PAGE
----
Tuesday, July 4, 2017

Hard Maple Loom

I've been asked several questions about my looms, so I decided I would post some pictures of the process.

 When it got too hot for me to help out in the yard, I decided to warp my loom. The loom is from HardMapleLooms on Etsy. The loom has some adaptations that Mom requested, and I find that they come in quite handy... more on that later.

Dad made this cone holder for Mom years ago. It works great for warping at my kitchen island.

The length of the island gives me the size warp I want for my bands. I use a quilting ruler stand to hold my heddle in place. This one is from Off the Wall Quilt. It works great for me! The warping pegs are from TheKnitStore on Etsy.

I have a choice of threaders, which I use to pull the threads through the holes of the heddle. The top one is a dental floss threader. It works great in small places, but it's a bit hard to keep track of. The one with the green handle came with one of my other looms. The bottom one was a gift from Mom. I don't know if you can see, but it had a little loop at the end that helps keep the thread from falling out. This one's my favorite!

Unfortunately, my favorite threader was a little too big for this heddle. The one with the green handle worked well. I guess I'm a bit fussy with my threading. I've found that I prefer standing at the kitchen island for this part. At first, I would cut the threads on the peg to the left and then sit at the dining room table to finish the warping. I could never get the right angle, and my threads were constantly getting tangled.

Now I leave the threads on the peg and snip them one at a time. I'm able to easily pull back the thread that needs to go through the hole, and I can keep the threads at a fairly even length.

When I'm finished threading the holes, I like to slide the heddle all the way to the far end, then back. I can easily check my threading to make sure I didn't miss anything. It's a good thing I checked this time. I found three mistakes!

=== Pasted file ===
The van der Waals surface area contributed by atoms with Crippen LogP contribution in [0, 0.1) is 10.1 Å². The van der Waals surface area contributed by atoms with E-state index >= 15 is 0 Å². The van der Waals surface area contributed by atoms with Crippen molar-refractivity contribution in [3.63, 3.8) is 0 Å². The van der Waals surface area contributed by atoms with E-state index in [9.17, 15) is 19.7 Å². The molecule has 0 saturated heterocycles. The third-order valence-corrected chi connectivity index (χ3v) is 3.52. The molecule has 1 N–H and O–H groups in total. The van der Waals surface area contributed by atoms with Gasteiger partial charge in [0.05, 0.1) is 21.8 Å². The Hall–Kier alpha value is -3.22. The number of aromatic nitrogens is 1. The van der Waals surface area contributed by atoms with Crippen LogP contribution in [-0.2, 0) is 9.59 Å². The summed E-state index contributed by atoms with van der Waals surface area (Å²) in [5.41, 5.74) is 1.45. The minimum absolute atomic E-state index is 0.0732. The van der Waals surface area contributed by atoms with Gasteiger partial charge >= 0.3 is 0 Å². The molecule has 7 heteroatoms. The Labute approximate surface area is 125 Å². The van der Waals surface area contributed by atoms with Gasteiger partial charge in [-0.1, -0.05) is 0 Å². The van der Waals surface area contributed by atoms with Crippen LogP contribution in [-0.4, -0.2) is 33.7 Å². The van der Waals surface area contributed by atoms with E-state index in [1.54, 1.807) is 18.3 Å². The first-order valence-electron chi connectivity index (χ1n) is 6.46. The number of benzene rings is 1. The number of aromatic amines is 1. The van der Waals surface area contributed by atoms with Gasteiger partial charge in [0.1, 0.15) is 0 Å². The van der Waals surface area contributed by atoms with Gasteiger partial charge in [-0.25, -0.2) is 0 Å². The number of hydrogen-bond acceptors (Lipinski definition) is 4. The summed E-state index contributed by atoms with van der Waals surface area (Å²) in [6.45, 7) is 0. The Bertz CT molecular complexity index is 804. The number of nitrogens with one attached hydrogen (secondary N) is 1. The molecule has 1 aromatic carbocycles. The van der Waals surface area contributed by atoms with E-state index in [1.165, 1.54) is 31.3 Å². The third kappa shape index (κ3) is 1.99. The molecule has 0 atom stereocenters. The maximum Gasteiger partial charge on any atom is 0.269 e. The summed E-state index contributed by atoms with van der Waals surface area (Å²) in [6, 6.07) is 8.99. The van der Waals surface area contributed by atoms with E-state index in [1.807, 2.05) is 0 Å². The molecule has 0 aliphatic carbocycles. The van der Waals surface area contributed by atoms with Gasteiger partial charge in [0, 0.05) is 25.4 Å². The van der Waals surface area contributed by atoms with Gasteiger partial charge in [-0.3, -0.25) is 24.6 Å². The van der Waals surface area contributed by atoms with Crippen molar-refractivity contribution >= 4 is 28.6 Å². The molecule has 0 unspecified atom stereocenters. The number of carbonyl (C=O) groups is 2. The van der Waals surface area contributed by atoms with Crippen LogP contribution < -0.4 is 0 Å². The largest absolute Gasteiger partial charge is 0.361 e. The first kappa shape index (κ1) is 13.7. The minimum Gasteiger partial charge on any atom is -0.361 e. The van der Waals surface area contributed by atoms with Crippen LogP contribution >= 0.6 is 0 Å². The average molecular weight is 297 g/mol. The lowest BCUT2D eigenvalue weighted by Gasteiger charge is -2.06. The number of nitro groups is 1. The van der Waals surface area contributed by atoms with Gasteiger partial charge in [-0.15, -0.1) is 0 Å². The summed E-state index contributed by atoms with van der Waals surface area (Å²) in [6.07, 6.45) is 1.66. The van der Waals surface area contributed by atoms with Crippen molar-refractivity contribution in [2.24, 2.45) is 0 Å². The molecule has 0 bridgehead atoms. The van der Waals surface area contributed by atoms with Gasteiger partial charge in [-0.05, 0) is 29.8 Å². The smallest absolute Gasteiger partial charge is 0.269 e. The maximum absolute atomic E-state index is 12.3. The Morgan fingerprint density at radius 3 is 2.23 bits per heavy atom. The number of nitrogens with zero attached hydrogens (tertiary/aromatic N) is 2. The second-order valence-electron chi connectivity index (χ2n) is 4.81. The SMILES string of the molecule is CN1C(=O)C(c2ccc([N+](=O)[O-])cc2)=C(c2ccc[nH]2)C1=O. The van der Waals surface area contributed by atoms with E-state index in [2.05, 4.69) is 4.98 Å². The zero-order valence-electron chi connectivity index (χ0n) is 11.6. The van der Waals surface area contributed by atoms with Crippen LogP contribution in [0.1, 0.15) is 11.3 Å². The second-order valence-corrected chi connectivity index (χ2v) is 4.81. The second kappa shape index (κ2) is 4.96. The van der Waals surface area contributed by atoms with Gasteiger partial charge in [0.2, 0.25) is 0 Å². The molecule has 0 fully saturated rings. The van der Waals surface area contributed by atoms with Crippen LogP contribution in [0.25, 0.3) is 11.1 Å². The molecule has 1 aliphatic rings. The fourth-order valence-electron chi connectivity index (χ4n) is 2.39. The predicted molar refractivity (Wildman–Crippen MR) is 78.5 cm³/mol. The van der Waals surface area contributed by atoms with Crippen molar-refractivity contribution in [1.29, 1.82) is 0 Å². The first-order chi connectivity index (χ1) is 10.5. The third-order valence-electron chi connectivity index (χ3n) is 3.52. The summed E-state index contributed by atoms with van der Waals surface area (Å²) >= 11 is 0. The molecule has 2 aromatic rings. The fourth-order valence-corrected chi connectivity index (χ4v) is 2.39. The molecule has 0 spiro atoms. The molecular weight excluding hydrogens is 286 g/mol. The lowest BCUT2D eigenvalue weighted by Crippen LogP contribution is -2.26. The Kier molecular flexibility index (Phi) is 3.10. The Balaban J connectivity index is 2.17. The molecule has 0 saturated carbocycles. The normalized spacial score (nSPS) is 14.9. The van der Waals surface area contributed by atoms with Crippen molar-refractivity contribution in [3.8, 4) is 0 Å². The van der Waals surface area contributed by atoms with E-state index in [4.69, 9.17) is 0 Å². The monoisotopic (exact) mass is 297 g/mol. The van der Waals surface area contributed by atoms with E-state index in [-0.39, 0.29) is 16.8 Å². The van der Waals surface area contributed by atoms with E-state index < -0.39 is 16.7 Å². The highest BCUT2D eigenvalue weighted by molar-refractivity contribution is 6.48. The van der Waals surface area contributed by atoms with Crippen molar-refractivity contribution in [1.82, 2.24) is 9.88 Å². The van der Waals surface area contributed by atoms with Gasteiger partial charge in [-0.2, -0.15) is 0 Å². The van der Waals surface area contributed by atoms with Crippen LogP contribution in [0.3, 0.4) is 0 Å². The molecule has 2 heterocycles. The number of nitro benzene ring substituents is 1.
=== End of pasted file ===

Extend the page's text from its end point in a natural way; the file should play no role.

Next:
One of the adaptations Mom asked for was the addition of two sticks to attach to the metal rods. Gene Marino of HardMapleLooms came up with this solution. I add a little tie down on each side to keep them from popping off when I'm winding the warp. The first couple of times, I did not need these little tie downs, but I lost my touch and the sticks kept popping off. So to save myself some frustration, I just tied them down.

Here you can see the machine screws and how they align with the holes in the metal rod.

I snipped the ties off the back beam and took the stick to the far peg. It's easy to slide the end over the wooden stick and then place it on the back beam.

I've found that the quilt ruler holder fits nicely as a support for finishing up the warping process. I just slide my little brass hook between the metal rod and the tied down stick for tieing the threads at the front end of the loom.

Once I've checked everything to make sure it's the way I want it, I trim the ends and I'm ready to weave!

I've watched so many videos, read so many blog posts and books, and talked over ideas with my mom so often, I honestly don't remember where all my little tips came from. I use jumbo craft sticks to help spread my warp evenly.

The other adaptation that Mom had made for this loom was to add a bottom to it. I can easily balance the loom on my lap. It's a great place to keep my pattern!

The heddle I'm using is the Sunna7 from Stoorstalka. Mom got me started with these, and I love them! The 7 pattern band I'm working on is from Sami Band Weaving by Susan J. Foulkes. I chose to make the edging fancy, so it takes a bit of concentration to keep the pattern straight!

I'm pretty new to weaving, so if you're experienced and have any tips for me, I'd love the hear them!


  1. nice post ... very good images and narrative

  2. Fascinating. I did weaving and spinning at teacher training college and enjoyed the setting up of the looms even more than the actual weaving! Most people seem to prefer the weaving itself.

    1. I do enjoy setting up these little looms. In fact, if I could only convince my granddaughters to weave more often, I'd be happy to do nothing but warp the looms and let them create the final product!

  3. This is quite mind-blowing. A wonderful pictorial, but it seems so complicated! You claim to be a novice, but you seem like an expert to me!

    1. It has taken me several years of conversation with my mom, repeated watching of videos, and poring over books to get this far!

  4. Your looms look really cool Diane!

    1. Thank you! They're not as portable as tatting, but the learning process is great fun!

  5. It looks like a palaver, but I guess it's no more of a palaver than some of the things I do! Thanks for showing us.

  6. It looks so interesting that I may pick it up myself. However, I am waiting for my beginner Torchon lace book so that I can advance and actually have something to show.

  7. Oh Good Grief...I got lost way early on but I do enjoy seeing what you are doing. This must be why I also cannot shuttle tat. My comprehension is just lacking. I like how Jane McL commented with "palaver". I feel so less than now Diane however you are always so amazing with all your handiwork! Fabulous info. <3


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